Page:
Engineered Contaminated Soils and Interaction of Soil Geomembranesby Jay N. Meegoda, (editor),
Luis E. Vallejo, (editor),
L. N. Reddi, (editor),
American Society of Civil Engineers, New York, NY
978-0-7844-0213-9 (ISBN-13) | 0-7844-0213-2 (ISBN-10), 1996, Soft Cover, Pg. vii, 133
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GSP Geotechnical Special Publication (GSP) 59
Conference information: Sessions of ASCE National Convention | Washington, D.C., United States | November 10-14, 1996
Out of Print: Not available at ASCE Bookstore.
Document Type: Book - Proceedings
Abstract: Due to liability issues, landfills are no longer considered the best method of waste disposal. Innovative, safe disposal methods for large quantities of contaminated soils and waste are sought by engineers. In urban or industrial areas with most of the contamination, it has become very attractive to engineer contaminated soils and waste by physical or chemical methods and reuse them as construction materials. This proceedings addresses the following; 1) The creation of useful products from contaminated soils and waste, 2) changes in soil or waste properties after processing, 3) logistics of the operations, and 4) the regulatory issues associated with such usage. While alternative methods of disposal are being utilized, civil engineers are still involved in the development of large containment systems and must continue to increase their knowledge of these systems. Solid-waste landfills are made of multi-layered soil and geosynthetic liner systems underlying the fills and providing surface coverage. The slippage/displacement potential for many of these systems is controlled to a large degree by the shear strengths developed at interfaces between the soils and the geosynthetics forming part of either the liner or the cover systems. In this proceedings, recent research efforts to measure the interface strength between geomembranes and soils are presented.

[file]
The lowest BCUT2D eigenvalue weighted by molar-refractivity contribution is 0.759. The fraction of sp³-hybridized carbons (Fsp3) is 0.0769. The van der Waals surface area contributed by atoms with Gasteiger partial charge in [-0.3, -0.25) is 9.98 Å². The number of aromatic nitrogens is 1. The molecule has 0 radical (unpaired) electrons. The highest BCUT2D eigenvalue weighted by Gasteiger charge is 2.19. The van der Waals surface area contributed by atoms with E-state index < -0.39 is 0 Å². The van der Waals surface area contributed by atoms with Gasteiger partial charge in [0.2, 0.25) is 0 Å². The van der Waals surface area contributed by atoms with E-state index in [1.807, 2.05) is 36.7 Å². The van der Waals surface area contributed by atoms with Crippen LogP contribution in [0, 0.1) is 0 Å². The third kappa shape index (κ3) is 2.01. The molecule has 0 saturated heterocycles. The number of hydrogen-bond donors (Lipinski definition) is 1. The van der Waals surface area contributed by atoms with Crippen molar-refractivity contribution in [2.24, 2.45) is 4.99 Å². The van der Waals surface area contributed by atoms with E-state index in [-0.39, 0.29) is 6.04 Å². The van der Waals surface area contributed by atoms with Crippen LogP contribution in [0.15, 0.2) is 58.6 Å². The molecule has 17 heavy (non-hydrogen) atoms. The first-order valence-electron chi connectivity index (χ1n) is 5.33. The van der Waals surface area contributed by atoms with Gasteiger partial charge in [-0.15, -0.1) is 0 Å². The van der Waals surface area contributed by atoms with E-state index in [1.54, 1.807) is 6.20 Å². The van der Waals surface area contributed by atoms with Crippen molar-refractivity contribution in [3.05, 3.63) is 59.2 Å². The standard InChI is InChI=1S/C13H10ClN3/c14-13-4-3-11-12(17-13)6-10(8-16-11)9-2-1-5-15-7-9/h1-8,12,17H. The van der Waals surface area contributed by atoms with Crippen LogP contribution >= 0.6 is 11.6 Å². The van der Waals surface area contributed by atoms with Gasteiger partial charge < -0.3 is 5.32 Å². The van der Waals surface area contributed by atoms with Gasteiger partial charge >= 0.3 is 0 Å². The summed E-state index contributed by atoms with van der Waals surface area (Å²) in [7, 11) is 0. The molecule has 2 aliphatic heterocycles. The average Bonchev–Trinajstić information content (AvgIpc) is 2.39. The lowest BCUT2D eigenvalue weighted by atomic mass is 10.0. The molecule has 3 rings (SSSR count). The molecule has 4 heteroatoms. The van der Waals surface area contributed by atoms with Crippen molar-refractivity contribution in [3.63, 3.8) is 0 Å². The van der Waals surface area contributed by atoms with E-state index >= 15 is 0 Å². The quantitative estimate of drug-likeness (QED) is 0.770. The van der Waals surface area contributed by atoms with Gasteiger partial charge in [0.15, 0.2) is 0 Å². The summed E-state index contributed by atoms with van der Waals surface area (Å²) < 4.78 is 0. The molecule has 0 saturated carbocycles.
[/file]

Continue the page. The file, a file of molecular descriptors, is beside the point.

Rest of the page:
Subject Headings: Soil pollution | Soil strength | Landfills | Waste disposal | Industrial wastes | Chemical wastes |
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